Example Walkthrough: Composite Polytrope¶
As the second example of build_poly in action, let’s build a two-region composite polytrope. The polytropic index is \(n=3\) in the inner region, and \(n=1.5\) in the outer region. At the boundary between the regions, located at radial coordinate \(z=1.4\), the logarithmic density jump is \(\Delta = -0.5\).
Assembling a Namelist File¶
Using a text editor, create the file
the following content cut-and-pasted in:
&poly n_r = 2 ! Number of regions n_poly = 3.0, 1.5 ! Polytropic indices of regions z_b = 1.4 ! Radial coordinate of region boundaries Delta_b = -0.5 ! Logarithmic density jump at region boundaries / &num dz = 1E-2 ! Radial spacing of points toler = 1E-10 ! Tolerance of integrator / &out file = 'poly.composite.h5' ! Name of output file /
Again, detailed information on the namelist groups expected in build_poly input files can be found in the Input Files section. Here, let’s briefly narrate the parameters appearing in the file above:
&polynamelist group, the
n_rparameter sets the number of regions; the
n_polyparameter sets the polytropic indices in the two regions; the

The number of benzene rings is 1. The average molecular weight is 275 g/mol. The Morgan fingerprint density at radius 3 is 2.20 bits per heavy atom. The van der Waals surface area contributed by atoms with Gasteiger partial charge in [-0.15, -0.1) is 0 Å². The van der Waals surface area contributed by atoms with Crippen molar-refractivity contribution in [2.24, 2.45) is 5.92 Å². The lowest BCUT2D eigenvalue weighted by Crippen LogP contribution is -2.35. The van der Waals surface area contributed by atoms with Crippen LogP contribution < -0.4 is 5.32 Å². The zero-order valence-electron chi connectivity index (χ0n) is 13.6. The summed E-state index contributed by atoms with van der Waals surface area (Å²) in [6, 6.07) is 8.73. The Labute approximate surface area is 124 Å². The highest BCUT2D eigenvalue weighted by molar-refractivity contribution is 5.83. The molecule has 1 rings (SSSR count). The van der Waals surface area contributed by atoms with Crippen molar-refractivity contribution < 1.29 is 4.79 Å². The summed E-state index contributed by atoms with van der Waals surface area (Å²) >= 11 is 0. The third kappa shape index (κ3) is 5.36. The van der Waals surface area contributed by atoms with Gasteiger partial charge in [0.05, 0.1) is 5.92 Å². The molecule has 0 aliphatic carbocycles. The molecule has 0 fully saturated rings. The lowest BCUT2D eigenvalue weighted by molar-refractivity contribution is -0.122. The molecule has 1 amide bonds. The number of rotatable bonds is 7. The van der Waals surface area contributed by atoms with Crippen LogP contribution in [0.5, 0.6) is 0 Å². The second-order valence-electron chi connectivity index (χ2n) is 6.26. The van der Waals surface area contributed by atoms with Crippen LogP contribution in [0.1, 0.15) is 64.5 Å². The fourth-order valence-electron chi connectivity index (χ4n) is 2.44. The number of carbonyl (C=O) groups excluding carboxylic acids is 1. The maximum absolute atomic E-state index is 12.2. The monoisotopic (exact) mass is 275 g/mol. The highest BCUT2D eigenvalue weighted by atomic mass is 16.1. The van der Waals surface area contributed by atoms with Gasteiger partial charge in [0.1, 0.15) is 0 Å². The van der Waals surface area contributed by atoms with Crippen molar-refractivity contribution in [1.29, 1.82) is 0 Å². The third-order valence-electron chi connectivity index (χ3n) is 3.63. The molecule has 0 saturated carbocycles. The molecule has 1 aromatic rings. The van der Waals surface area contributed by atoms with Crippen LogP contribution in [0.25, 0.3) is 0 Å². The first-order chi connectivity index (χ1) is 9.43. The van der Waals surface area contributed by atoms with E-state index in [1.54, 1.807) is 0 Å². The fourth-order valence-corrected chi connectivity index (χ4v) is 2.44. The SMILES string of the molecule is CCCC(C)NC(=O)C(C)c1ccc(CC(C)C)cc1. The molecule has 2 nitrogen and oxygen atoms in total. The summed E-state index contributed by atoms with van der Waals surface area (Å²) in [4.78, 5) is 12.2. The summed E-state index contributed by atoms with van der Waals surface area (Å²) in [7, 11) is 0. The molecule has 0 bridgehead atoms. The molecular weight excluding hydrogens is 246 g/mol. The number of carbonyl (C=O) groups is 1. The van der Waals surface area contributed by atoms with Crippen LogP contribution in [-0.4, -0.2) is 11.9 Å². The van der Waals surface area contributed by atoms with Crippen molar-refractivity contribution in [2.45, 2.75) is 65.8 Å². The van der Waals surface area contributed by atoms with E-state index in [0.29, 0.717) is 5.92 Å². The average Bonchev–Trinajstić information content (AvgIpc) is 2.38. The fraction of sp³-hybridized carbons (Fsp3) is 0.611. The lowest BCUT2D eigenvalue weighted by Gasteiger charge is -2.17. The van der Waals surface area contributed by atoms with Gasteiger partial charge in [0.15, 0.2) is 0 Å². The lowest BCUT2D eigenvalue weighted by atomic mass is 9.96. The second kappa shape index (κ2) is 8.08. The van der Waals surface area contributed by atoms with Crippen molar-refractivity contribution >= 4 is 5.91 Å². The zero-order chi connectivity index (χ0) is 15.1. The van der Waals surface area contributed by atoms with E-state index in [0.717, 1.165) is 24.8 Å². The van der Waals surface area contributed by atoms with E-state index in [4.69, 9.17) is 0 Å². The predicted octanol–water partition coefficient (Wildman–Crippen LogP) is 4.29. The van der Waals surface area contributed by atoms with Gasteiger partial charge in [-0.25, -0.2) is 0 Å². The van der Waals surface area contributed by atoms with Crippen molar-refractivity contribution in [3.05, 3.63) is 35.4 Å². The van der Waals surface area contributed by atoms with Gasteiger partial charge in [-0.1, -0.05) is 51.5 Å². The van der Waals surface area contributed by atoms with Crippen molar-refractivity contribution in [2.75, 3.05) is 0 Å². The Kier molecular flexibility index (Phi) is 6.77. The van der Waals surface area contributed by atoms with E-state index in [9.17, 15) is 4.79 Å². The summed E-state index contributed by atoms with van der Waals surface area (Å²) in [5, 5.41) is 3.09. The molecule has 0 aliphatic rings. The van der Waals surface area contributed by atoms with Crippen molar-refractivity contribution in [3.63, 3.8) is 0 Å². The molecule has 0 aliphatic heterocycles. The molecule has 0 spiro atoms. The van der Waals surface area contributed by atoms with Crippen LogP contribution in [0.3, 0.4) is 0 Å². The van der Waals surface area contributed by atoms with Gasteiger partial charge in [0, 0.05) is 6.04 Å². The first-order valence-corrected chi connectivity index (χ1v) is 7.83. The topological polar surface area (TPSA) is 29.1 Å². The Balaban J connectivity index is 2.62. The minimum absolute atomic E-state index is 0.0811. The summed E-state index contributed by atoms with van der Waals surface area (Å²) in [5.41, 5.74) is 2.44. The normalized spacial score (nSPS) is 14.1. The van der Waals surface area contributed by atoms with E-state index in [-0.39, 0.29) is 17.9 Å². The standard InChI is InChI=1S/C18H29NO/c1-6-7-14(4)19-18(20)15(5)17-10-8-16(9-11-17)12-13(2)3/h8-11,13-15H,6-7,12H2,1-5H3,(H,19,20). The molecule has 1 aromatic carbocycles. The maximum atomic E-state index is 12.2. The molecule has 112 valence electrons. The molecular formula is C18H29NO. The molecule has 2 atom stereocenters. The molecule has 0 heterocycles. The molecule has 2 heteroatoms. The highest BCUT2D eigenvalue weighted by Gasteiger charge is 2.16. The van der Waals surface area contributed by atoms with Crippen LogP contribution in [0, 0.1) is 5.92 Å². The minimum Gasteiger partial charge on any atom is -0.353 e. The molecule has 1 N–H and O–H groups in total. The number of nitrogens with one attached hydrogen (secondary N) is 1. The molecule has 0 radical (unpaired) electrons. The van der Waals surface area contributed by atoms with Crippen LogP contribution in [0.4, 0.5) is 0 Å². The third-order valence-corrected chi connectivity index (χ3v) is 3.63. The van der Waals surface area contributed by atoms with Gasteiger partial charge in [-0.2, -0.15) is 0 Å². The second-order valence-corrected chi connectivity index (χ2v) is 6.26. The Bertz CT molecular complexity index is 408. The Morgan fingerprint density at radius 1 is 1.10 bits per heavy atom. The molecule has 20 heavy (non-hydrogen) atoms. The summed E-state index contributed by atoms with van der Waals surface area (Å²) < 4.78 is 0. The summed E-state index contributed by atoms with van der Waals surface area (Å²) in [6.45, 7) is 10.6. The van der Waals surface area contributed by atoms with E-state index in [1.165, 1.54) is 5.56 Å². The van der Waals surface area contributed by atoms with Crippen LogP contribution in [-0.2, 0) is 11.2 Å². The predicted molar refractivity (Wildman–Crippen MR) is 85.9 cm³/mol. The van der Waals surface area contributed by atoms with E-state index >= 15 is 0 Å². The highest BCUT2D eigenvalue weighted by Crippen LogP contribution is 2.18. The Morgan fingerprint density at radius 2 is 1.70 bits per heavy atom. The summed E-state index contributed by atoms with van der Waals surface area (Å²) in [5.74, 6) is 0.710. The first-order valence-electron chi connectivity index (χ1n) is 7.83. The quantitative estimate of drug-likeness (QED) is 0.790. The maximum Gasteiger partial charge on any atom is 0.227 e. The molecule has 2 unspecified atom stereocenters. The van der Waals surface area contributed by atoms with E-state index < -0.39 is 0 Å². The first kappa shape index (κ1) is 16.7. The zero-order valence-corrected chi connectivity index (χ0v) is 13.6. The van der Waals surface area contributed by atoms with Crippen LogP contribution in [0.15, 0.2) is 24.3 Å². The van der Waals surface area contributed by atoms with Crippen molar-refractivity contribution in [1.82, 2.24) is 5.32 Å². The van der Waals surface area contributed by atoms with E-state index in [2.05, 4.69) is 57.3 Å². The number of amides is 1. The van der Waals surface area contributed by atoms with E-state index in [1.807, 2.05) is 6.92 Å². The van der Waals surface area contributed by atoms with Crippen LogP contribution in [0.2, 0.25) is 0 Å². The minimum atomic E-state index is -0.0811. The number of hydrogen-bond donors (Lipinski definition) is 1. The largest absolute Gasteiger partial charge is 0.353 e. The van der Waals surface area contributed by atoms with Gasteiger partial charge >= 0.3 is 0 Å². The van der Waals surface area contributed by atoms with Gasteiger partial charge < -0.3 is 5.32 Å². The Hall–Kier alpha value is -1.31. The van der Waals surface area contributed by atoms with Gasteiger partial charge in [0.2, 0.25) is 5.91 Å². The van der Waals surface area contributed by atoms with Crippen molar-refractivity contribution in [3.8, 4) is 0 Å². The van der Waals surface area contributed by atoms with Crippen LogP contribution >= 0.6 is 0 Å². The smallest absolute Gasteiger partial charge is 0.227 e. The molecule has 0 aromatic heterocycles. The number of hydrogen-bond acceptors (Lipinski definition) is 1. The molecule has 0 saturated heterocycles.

z_bsets the radial coordinate of the boundary between the regions; and the
Delta_bsets the density jump at this boundary.
&numnamelist group, the
dzparameter sets the radial spacing of points, and the
tolerparameter sets the tolerance of the numerical integrator.
&outputnamelist group, the
fileparameter sets the name of the output file.
As before, to run build_poly use the command
There is no screen output produced during the run, but at the end the
poly.composite.h5 will be written to disk. This file, which is in
POLY format, can be used as the input stellar
model in a GYRE calculation; but it can also be explored in Python
(see Fig. 13) using the
read_model function from